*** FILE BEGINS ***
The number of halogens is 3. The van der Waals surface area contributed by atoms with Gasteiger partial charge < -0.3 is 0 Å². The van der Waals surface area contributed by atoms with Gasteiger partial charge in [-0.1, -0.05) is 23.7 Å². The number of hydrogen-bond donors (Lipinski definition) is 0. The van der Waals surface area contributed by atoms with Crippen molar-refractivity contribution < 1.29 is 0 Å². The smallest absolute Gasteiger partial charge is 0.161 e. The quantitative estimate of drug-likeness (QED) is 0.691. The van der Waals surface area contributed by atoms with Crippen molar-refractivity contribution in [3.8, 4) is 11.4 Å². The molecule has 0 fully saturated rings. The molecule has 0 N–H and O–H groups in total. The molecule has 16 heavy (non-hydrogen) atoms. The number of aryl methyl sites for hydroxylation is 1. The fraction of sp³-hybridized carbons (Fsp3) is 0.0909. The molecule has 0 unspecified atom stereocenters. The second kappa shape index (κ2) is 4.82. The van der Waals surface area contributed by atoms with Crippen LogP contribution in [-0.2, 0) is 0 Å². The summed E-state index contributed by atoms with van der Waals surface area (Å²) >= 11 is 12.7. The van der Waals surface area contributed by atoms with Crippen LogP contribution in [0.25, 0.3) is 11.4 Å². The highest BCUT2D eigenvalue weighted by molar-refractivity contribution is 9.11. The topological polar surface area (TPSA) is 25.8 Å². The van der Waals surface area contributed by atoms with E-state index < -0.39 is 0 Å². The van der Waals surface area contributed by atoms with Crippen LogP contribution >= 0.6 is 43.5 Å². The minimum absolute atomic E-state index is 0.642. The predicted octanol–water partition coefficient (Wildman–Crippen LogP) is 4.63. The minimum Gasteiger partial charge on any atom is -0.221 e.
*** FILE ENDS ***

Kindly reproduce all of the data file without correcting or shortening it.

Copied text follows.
The number of halogens is 3. The van der Waals surface area contributed by atoms with Gasteiger partial charge < -0.3 is 0 Å². The van der Waals surface area contributed by atoms with Gasteiger partial charge in [-0.1, -0.05) is 23.7 Å². The number of hydrogen-bond donors (Lipinski definition) is 0. The van der Waals surface area contributed by atoms with Crippen molar-refractivity contribution < 1.29 is 0 Å². The smallest absolute Gasteiger partial charge is 0.161 e. The quantitative estimate of drug-likeness (QED) is 0.691. The van der Waals surface area contributed by atoms with Crippen molar-refractivity contribution in [3.8, 4) is 11.4 Å². The molecule has 0 fully saturated rings. The molecule has 0 N–H and O–H groups in total. The molecule has 16 heavy (non-hydrogen) atoms. The number of aryl methyl sites for hydroxylation is 1. The fraction of sp³-hybridized carbons (Fsp3) is 0.0909. The molecule has 0 unspecified atom stereocenters. The second kappa shape index (κ2) is 4.82. The van der Waals surface area contributed by atoms with Crippen LogP contribution in [-0.2, 0) is 0 Å². The summed E-state index contributed by atoms with van der Waals surface area (Å²) >= 11 is 12.7. The van der Waals surface area contributed by atoms with Crippen LogP contribution in [0.25, 0.3) is 11.4 Å². The highest BCUT2D eigenvalue weighted by molar-refractivity contribution is 9.11. The topological polar surface area (TPSA) is 25.8 Å². The van der Waals surface area contributed by atoms with E-state index < -0.39 is 0 Å². The van der Waals surface area contributed by atoms with Crippen LogP contribution >= 0.6 is 43.5 Å². The minimum absolute atomic E-state index is 0.642. The predicted octanol–water partition coefficient (Wildman–Crippen LogP) is 4.63. The minimum Gasteiger partial charge on any atom is -0.221 e.